Kwasi Kwarteng will bring forward his plan for balancing the government’s finances by almost a month to 31 October, in a bid to reassure markets.
The fiscal statement is expected to detail how the chancellor intends to pay for £43bn of tax cuts and cut debt.
An independent forecast of how the economy will perform in coming years will be published at the same time.
Mr Kwarteng had said he would wait for 23 November but changed tack after his mini-budget sparked market turmoil.
His refusal to publish a draft report by the Office for Budget Responsibility (OBR) to accompany the mini-budget on 23 September also rattled markets and some MPs.
The new date means Mr Kwarteng’s fiscal statement will be published before the Bank of England announces its latest decision on interest rates on 3 November.
The Bank’s Monetary Policy Committee (MPC) is widely expected to raise interest rates for the eighth time since last December with many economists forecasting a sharper rise than previous increases.
But Mel Stride, chairman of the Treasury Select Committee, tweeted that he hoped Mr Kwarteng’s decision to release the report earlier would result in a smaller rate rise.
He tweeted: “If this lands well with markets then MPC meeting on 3rd Nov may result in smaller rise in interest rates. Critical to millions of mortgage holders.”
The OBR, the independent budget watchdog, will now publish a report alongside Mr Kwarteng’s statement at the end of October. Its forecasts will give an indication of the health of the nation’s finances.
There was confusion last week after government sources briefed journalists that Mr Kwarteng would bring forward his fiscal statement to October, only for the chancellor and prime minister to contradict this a day later.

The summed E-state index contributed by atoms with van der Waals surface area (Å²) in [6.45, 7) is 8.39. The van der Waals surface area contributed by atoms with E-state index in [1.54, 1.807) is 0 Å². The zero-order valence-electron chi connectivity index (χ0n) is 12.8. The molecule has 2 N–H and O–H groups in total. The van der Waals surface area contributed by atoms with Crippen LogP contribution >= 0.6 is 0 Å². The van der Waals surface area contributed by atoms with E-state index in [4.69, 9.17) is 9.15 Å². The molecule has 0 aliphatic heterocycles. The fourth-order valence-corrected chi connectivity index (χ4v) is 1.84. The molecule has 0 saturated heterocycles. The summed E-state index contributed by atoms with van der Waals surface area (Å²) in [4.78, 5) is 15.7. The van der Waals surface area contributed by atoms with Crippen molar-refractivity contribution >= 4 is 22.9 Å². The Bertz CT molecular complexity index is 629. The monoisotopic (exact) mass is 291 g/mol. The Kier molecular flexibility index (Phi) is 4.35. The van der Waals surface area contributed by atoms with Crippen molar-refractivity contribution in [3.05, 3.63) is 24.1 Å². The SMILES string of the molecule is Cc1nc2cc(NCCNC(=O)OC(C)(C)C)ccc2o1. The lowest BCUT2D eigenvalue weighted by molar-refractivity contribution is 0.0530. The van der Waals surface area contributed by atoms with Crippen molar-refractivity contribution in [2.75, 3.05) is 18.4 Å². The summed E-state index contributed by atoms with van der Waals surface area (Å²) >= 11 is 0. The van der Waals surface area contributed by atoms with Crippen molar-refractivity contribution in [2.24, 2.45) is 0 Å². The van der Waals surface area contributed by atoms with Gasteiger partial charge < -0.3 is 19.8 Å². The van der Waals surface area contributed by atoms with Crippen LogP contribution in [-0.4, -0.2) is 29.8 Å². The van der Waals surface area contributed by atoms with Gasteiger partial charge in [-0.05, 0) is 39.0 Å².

Quizzed on Tuesday by GB News, the chancellor said there had been no change. “People have been reading the runes and the pauses, it’s going to be the 23rd,” he said.
However, Treasury sources then clarified that the chancellor would, indeed, bring the statement forward and that it had simply been waiting to officially announce the change of date in Parliament.
Concerns that Mr Kwarteng’s tax plans were unaffordable prompted the pound to hit a record low against the dollar of $1.03 and the Bank of England to step in to stop pension funds from collapsing.
Since then the government has been forced into a series of embarrassing climbdowns under growing pressure from its own MPs.
Last Monday, Mr Kwarteng scrapped a decision to cut the top rate of income tax.
Prime Minister Liz Truss also faces a rebellion from her MPs after declining to say whether she would increase benefits in line with inflation next April.
Her approval ratings have plummeted since the mini budget. The prime minister says her tax cuts will boost the UK economy after years of lacklustre growth.
But there are fears the government will have borrow huge sums to fund this. The cost of government borrowing consequently jumped, as investors demanded higher rates of interest on UK government bonds.
It has fed through to the mortgage market where hundreds of products were pulled due to concerns about how to price these long-term loans.
Last week, interest rates on typical two- and five-year fixed rate mortgages topped 6% for the first time in over a decade.
On Monday, the Bank of England announced measures to ensure an “orderly end” to an emergency bond buying scheme it was forced to launch after Mr Kwarteng pledged additional tax cuts on top of those outlined in the mini-budget.
Susannah Streeter, senior investment and markets analyst at Hargreaves Lansdown, said that the government and the Bank had launched “a two pronged attempt to calm markets” as the pound remained weak and government borrowing costs inched up again.
“Policymakers and politicians are clearly nervous about seeing a repeat of the mini-financial crisis unleashed following the presentation of the Truss administration’s slash and spend plans and fresh moves are being made to try and repair the damage,” she said.
“All eyes will be on the independent assessment of his spending plans, and the risk is that if the numbers don’t add up, the markets could take fright again.”
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